An attorney for Donald Trump hit back Tuesday at an effort by New York Attorney General Letitia James to, claiming he doesn't have documents demanded by James.
James' office asked a state judge on April 7 to issue an order of contempt against Trump, saying he failed to comply with a previous ruling requiring him to turn over documents by March 31 as part of an investigation into his company's financial practices.
Trump attorney Alina Habba said in a filing late Tuesday night that Trump's team attempted to comply with the subpoena, but determined he was not in possession of any of the documents sought by the attorney general. Habba wrote that she informed the attorney general's office that Trump's eponymous company may have the documents being sought, which include personal statements of financial condition, tax audit materials and insurance-related documents.
"While this result may be to the (Attorney General's) dissatisfaction, the fact is that a diligent search was performed and found that (Trump) is not in possession of any of the requested documents," Habba wrote.
James' office also requested that Trump be fined $10,000 a day until he complies with the ruling. Habba called the proposed fine "excessive" in Tuesday's filing.
In its April 7 filing, James' office also accused the Trump Organization of "restricting" a third-party firm tasked with conducting discovery in the case.
Trump and two of his children, Donald Trump Jr. and Ivanka Trump, were ordered on Feb. 17 toin James' . They appealed the order to appear, but did not at that time challenge a separate part of that ruling in which Trump was ordered to comply with a subpoena "seeking documents and information."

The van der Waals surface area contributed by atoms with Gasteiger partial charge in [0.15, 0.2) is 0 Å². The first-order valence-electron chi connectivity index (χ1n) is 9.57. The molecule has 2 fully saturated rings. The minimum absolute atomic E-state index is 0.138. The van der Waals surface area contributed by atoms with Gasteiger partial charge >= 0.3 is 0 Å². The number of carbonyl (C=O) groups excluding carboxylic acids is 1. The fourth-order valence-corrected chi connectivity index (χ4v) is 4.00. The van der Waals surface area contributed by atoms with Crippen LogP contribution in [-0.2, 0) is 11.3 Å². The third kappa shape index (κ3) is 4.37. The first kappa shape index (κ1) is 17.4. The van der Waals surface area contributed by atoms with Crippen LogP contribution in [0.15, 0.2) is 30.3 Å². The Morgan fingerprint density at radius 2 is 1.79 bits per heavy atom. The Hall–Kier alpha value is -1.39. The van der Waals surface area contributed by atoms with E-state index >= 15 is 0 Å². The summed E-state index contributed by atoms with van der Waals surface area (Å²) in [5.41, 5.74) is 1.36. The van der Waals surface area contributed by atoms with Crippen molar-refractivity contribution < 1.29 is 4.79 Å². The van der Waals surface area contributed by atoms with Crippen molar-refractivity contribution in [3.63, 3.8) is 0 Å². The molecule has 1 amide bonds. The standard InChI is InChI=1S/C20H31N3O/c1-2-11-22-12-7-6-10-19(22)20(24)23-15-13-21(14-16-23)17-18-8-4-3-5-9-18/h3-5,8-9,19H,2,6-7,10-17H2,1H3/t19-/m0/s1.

The judge ordered Trump to comply with the demand for documents and information by March 3, and later extended that deadline to March 31 — a date that was agreed to by both sides at the time, according to a court documents.
James' office did not immediately return a request for comment. On April 7, she said in a statement that, "Instead of obeying a court order, Mr. Trump is trying to evade it."
James' office claimed in a February press release that its wide-ranging investigation has collected evidence "showing that Donald J. Trump and the Trump Organization used fraudulent and misleading financial statements to obtain economic benefit." The initial focus of the probe was on whether the Trump Organization inflated the valuations of assets while seeking loans and insurance coverage, and deflated their value to reduce tax liability.
James' investigation was cited by accounting firm Mazars USA in a Feb. 9 lettercompiled for the Trump Organization. As part of its probe, James' office is also that did work for Trump's company, RSM US LLP.
On April 8, James' office filed a motion to compel the real estate firm Cushman & Wakefield to comply with subpoenas related to appraisal work done on several Trump properties. A company spokesperson said in an April 11 statement to CBS News that "any suggestion that Cushman & Wakefield has not responded in good faith to the Attorney General's investigation is fundamentally untrue."
Trump and his company have repeatedly denied all allegations of wrongdoing. He called the investigation "unconstitutional" in, and referred to himself as "an aggrieved and innocent party." That day, Trump filed a federal suit aiming to halt James' investigation.
Jame's investigation has run parallel to a separate criminal probe run by the Manhattan District Attorney's office. That investigation, which on July 1, 2021 led to, appears stalled.
Two leading prosecutors, Carey Dunne and Mark Pomerantz, resigned in February, less than two months after newly-elected Manhattan DA Alvin Bragg took office, succeeding Cyrus Vance Jr., who launched the investigation in August 2018. In Pomerantz's, which was published in The New York Times, Pomerantz wrote that Vance "concluded that the facts warranted prosecution," but that Bragg had "reached the decision … not to seek criminal charges at the present time."
Bragg said in a statement Thursday that theand that his investigators and prosecutors are "exploring evidence not previously explored."
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